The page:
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Lifeline for IT trader as creditors agree deal

Dubai Computer Traders Group arranges deal to allow trader to continue to operate while paying off debts

The owner of a Dubai computer chain feared to have fled the market owing close to $1m has agreed a payment plan with his suppliers that has allowed him to continue trading.

Manish Hirani, boss of Febis Computers, Dallas Computer, Maxima and Ample Computer, faced more than 50 creditors at a specially-arranged meeting earlier this month to explore how the trade debts could be repaid without having to pull the plug on the business, which has been operating for the past eight years.

Question marks over the company’s financial health first arose in the channel at the beginning of this year, leading to speculation that Hirani had closed the four showrooms and disappeared from the market.

He insists that was never the case and that although he left the country to go abroad for a short period his intention was always to find a way of refunding suppliers.

“I have read the stories of people running away and while I knew it was going to be very difficult I decided to stay and fight,” explained Hirani. “I don’t know what the future holds for me, but I can tell you that my intention is very clear and I intend to pay people back. Companies have been very supportive of me and I have said that the only thing I need from people is time, nothing else.”

Hirani is understood to owe the market around AED2.8m ($760,000). The debts are spread between around 40 suppliers, with no single amount totalling more than AED300,000 ($80,000).

Following the gathering with suppliers at Dubai’s Wi-Fi Computer Zone, Hirani has pledged to make monthly payments to the Dubai Computer Traders Group and settle his debts over the next one to two years. The DCTG will be responsible for distributing the payments among creditors, the majority of which are sub-distributors and local vendors.

Although the plan is understood to have faced some opposition, suppliers have accepted that this scenario should result in them retrieving some or all of what they are owed.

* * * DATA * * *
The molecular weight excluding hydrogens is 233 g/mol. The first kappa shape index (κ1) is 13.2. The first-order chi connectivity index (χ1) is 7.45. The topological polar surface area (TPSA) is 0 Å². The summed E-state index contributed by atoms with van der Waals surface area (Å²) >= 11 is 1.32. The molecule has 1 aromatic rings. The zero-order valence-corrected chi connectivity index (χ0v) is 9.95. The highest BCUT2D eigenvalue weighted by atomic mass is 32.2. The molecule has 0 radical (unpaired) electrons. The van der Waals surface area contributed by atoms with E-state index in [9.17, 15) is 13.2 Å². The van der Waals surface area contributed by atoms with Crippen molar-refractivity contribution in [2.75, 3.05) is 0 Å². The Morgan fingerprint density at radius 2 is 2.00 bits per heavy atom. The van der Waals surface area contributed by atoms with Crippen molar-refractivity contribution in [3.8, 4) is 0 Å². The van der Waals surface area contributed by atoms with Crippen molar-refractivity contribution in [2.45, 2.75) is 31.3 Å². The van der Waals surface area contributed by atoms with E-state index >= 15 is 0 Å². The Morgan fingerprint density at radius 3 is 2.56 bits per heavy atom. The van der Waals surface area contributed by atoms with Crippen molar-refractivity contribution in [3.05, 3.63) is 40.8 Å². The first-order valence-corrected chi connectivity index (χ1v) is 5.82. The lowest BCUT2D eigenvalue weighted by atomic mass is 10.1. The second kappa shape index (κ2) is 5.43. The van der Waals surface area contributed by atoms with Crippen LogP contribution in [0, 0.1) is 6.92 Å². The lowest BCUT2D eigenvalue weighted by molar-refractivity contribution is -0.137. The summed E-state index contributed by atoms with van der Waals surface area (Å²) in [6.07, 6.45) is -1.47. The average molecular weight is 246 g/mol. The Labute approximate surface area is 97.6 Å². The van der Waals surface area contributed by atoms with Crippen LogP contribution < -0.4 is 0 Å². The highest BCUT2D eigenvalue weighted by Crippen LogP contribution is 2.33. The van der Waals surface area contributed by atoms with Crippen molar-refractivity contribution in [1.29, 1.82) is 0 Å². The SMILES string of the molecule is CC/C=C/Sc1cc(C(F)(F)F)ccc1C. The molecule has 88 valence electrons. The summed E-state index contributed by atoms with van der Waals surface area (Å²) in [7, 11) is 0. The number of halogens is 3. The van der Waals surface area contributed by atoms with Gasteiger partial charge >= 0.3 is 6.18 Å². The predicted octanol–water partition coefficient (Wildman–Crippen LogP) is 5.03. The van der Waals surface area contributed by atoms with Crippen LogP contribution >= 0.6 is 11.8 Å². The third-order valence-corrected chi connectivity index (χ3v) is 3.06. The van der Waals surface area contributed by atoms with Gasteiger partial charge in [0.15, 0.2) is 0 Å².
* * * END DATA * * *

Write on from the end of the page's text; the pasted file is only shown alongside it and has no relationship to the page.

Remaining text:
Hirani blamed the company’s troubles on changes in market conditions that caused the collapse of several long-term customers earlier this year. He also said currency fluctuations had led to losses on re-export sales to the African markets.

“We have been doing business for the last eight years without any problems, but in this recession everybody is linked to one another — one company becomes stuck because of somebody else and then somebody else gets stuck because of them, and so on. Many suppliers run away and don’t come back and nobody can do anything about it, but I came here to fight and I intend to pay. I have received a positive response from the computer market and everybody has supported me although it will take another year or two to recover.”

Although Dallas, Febis and the other group companies now face difficulty in securing credit from the market, Hirani believes the confidence of suppliers will return once they see that the payment plan is working. He also said some key corporate clients had promised to increase the level of business they do with the company in order to help it grow its operations again.

The agreement between Hirani and suppliers is believed to be the first of its kind in a Dubai market that has suffered its fair share of ‘runaway’ cases in recent years.

One Computer Street trader who was present at the meeting said it was encouraging to see suppliers reach a compromise that allowed the company to stay on its feet, but warned that it does not mean other traders which encounter difficulties will be bailed out by the market.

“We are just crossing our fingers that everything will be successful and nobody should take any untoward action in between because if the plan is kept to then everybody should get their funds back,” said the source. “This doesn’t mean that everybody that falls into trouble is going to be supported, but hopefully it is something that will encourage people not to run away.”